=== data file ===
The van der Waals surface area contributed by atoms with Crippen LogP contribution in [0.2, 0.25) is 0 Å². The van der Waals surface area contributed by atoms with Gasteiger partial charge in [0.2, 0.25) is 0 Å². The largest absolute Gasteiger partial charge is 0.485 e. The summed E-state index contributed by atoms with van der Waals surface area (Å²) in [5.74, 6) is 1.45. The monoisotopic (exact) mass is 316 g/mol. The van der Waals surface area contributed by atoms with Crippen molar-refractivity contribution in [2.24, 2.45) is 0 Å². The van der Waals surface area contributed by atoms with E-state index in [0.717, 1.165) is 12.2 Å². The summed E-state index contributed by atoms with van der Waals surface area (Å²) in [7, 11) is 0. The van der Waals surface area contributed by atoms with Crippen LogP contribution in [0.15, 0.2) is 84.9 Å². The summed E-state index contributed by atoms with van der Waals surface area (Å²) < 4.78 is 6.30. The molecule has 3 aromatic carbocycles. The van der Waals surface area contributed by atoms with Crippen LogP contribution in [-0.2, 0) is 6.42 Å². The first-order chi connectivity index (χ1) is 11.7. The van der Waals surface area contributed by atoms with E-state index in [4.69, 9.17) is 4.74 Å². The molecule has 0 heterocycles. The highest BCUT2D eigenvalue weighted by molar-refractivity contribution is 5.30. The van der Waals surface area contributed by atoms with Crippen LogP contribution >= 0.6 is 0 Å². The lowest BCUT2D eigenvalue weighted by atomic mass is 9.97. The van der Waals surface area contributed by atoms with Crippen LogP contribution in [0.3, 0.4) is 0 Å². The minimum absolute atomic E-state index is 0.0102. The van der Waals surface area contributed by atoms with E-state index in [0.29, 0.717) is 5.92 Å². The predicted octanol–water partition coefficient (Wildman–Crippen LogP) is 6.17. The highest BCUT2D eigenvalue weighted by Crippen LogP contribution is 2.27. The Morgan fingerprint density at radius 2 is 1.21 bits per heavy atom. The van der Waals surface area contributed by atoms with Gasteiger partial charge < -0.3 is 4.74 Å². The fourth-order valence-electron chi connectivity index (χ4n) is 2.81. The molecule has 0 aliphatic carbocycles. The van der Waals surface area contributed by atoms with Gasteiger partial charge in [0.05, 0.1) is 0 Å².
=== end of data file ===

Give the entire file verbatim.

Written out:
The van der Waals surface area contributed by atoms with Crippen LogP contribution in [0.2, 0.25) is 0 Å². The van der Waals surface area contributed by atoms with Gasteiger partial charge in [0.2, 0.25) is 0 Å². The largest absolute Gasteiger partial charge is 0.485 e. The summed E-state index contributed by atoms with van der Waals surface area (Å²) in [5.74, 6) is 1.45. The monoisotopic (exact) mass is 316 g/mol. The van der Waals surface area contributed by atoms with Crippen molar-refractivity contribution in [2.24, 2.45) is 0 Å². The van der Waals surface area contributed by atoms with E-state index in [0.717, 1.165) is 12.2 Å². The summed E-state index contributed by atoms with van der Waals surface area (Å²) in [7, 11) is 0. The van der Waals surface area contributed by atoms with Crippen LogP contribution in [0.15, 0.2) is 84.9 Å². The summed E-state index contributed by atoms with van der Waals surface area (Å²) < 4.78 is 6.30. The molecule has 3 aromatic carbocycles. The van der Waals surface area contributed by atoms with Crippen LogP contribution in [-0.2, 0) is 6.42 Å². The first-order chi connectivity index (χ1) is 11.7. The van der Waals surface area contributed by atoms with E-state index in [4.69, 9.17) is 4.74 Å². The molecule has 0 heterocycles. The highest BCUT2D eigenvalue weighted by molar-refractivity contribution is 5.30. The van der Waals surface area contributed by atoms with Crippen LogP contribution >= 0.6 is 0 Å². The lowest BCUT2D eigenvalue weighted by atomic mass is 9.97. The van der Waals surface area contributed by atoms with Crippen LogP contribution in [0.3, 0.4) is 0 Å². The minimum absolute atomic E-state index is 0.0102. The van der Waals surface area contributed by atoms with E-state index in [0.29, 0.717) is 5.92 Å². The predicted octanol–water partition coefficient (Wildman–Crippen LogP) is 6.17. The highest BCUT2D eigenvalue weighted by Crippen LogP contribution is 2.27. The Morgan fingerprint density at radius 2 is 1.21 bits per heavy atom. The van der Waals surface area contributed by atoms with Gasteiger partial charge < -0.3 is 4.74 Å². The fourth-order valence-electron chi connectivity index (χ4n) is 2.81. The molecule has 0 aliphatic carbocycles. The van der Waals surface area contributed by atoms with Gasteiger partial charge in [0.05, 0.1) is 0 Å².